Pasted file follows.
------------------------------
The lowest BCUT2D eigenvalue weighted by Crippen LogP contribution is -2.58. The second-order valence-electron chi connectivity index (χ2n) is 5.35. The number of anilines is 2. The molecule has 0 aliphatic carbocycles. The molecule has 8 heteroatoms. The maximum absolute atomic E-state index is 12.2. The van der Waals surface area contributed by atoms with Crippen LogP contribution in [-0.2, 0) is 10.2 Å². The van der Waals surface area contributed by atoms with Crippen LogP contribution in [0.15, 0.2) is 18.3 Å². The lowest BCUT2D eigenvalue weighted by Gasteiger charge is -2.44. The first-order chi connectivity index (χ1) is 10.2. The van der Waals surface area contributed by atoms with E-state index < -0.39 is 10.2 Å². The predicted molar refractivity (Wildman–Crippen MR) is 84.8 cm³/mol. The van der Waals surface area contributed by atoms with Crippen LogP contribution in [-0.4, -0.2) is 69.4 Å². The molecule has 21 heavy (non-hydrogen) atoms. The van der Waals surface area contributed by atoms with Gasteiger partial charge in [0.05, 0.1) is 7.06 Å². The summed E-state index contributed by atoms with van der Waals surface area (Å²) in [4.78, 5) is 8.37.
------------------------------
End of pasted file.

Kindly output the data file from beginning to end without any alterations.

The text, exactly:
The lowest BCUT2D eigenvalue weighted by Crippen LogP contribution is -2.58. The second-order valence-electron chi connectivity index (χ2n) is 5.35. The number of anilines is 2. The molecule has 0 aliphatic carbocycles. The molecule has 8 heteroatoms. The maximum absolute atomic E-state index is 12.2. The van der Waals surface area contributed by atoms with Crippen LogP contribution in [-0.2, 0) is 10.2 Å². The van der Waals surface area contributed by atoms with Crippen LogP contribution in [0.15, 0.2) is 18.3 Å². The lowest BCUT2D eigenvalue weighted by Gasteiger charge is -2.44. The first-order chi connectivity index (χ1) is 10.2. The van der Waals surface area contributed by atoms with E-state index < -0.39 is 10.2 Å². The predicted molar refractivity (Wildman–Crippen MR) is 84.8 cm³/mol. The van der Waals surface area contributed by atoms with Crippen LogP contribution in [-0.4, -0.2) is 69.4 Å². The molecule has 21 heavy (non-hydrogen) atoms. The van der Waals surface area contributed by atoms with Gasteiger partial charge in [0.05, 0.1) is 7.06 Å². The summed E-state index contributed by atoms with van der Waals surface area (Å²) in [4.78, 5) is 8.37.